Tue | Jan 22, 2019

Justice Jam - Shortage of judges, increase in the number of lawsuits clogging court system

Published:Sunday | January 25, 2015 | 12:00 AM

Erica Virtue, Senior Gleaner Writer

Increased litigation by Jamaicans has heaped loads of cases on an already overburdened judicial system, and this has been cited as one of several reasons judges are failing to deliver judgments on a timely basis.

Chief Justice Zaila McCalla, in an exclusive interview with The Sunday Gleaner, argued that Jamaicans are not aware of the rigorous schedule of judges who are being criticised for failing to deliver timely written judgments in an increasingly litigious society.

"They expect, and rightly so, that their issues will be addressed and judgments delivered in a timely manner, and while it is a fact that some judges do not deliver judgments expeditiously, we have a shortage of judges," argued McCalla.

"So a judge might hear a civil matter, and then that judge goes out to Circuit to do criminal matters, and might be out there for sometime, and, therefore ,take longer to return to the one that was concluded, before he or she left."

Doing other cases

McCalla continued: "On their return from doing criminal matters, you come into court again, go into chambers, and you are hearing more cases. But it's not that judges with outstanding judgments are sitting down. They are doing other cases, which may be shorter, and the judgments in those are done more quickly. Then, they work on other matters again and the original one gets pushed back."

The chief justice was quick to point out that she was not making excuses as the delay in delivering written judgments is not a satisfactory state of affairs.

"It is a fact that it can cause distress," she admitted.

However, through Bench and Bar consultations, concerns on both sides are raised and efforts made to resolve issues.

"I collate them (list of outstanding judgments), and when we have judges' meeting, I find out from the people who have outstanding judgments and get an update, including finding out why they are outstanding.

"I make enquiries as to when it might be done and encourage same. It may reach a stage where someone has a judgment too long and I might have to write a letter about it. Yes, I have done that," declared McCalla.

In cases where lawyers make complaints such as those reported by The Sunday Gleaner, she said her intervention, most times, brings a successful resolution.

According to McCalla, a timetable for a timely delivery of judgments would be a maximum of nine months, however, this would be for more complex cases.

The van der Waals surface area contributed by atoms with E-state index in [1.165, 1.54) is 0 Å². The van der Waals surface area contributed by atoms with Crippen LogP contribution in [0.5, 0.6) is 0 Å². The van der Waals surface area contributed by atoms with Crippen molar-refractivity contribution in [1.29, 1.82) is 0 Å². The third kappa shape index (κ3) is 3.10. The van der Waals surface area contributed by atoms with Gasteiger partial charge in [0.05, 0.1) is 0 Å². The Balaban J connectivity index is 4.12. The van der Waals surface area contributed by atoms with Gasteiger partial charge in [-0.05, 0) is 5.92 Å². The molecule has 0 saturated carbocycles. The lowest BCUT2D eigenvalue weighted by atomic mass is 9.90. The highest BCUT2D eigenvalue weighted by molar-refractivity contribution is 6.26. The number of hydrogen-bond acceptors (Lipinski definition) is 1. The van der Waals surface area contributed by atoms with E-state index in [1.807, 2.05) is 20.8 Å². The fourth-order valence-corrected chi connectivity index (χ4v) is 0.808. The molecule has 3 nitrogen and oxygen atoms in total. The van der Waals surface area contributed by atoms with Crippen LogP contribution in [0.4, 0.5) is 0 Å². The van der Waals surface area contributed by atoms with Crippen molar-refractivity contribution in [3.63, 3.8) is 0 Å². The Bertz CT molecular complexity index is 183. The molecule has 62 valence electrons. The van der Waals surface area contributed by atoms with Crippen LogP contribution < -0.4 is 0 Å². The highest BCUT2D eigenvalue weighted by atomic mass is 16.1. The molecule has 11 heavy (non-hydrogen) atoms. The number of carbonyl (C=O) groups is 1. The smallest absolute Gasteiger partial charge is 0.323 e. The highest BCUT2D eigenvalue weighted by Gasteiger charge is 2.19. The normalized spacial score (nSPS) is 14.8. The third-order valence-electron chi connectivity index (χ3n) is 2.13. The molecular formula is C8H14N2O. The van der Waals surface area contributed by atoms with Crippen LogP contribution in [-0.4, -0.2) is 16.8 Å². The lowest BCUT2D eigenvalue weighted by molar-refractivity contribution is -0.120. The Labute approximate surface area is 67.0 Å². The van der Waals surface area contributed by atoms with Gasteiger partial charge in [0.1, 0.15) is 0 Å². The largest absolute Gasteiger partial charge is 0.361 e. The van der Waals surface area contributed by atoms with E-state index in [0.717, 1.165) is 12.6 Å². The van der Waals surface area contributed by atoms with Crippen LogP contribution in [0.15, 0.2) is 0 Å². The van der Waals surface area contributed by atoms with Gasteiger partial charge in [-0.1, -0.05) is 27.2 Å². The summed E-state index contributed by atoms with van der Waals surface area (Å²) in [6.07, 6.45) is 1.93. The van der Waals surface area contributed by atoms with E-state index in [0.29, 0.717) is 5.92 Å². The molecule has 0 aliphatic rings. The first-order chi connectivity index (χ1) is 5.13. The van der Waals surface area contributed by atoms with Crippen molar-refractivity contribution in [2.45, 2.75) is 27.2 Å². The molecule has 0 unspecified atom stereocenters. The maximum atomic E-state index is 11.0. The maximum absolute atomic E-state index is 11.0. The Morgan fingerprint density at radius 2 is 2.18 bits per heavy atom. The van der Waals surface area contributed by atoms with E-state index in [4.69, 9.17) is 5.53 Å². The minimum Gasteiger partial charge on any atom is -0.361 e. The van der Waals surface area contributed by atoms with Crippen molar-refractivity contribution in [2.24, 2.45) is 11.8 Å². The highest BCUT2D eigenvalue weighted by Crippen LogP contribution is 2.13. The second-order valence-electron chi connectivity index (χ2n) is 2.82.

She said in some cases, judgments may be delivered in a shorter period such as three to six months.

"It's a source of great concern to judges who have outstanding judgments. It's something that weighs on them. We have a judge who is recovering from surgery, and while convalescing, is writing judgments."

The chief justice also sought to clarify claims that some imprisoned individuals were awaiting written judgments.

"No one is in custody awaiting a written judgment. A judgment is a civil matter with two citizens bringing a claim, and for that claim to be resolved by a judge. Therefore, if the claims take a very long time to be resolved, it wouldn't be inaccurate to say that persons are hurting because when you bring a claim, for whatever reason someone squatting on your land, or has done you a civil wrong - then you want the judgment in a timely matter.

Other jurisdictions

Supporting the chief justice, Carol Hughes, principal executive officer and head of the Court Management System, argued that in other jurisdictions, judges are allowed time to write judgments. However, with the shortage of judges locally, that is a luxury that Jamaica cannot afford.

Under the Canada assisted, Justice Undertaking for Social Transformation, and as part of the Justice Reform Programme, training is provided to key individuals in the justice system.

One benefit to judges is the engagement of eight judicial clerks to assist with research.

McCalla said the principal of the Norman Manley Law School has been approached with a view to having students pursuing their legal certification assist judges with research on a part-time basis.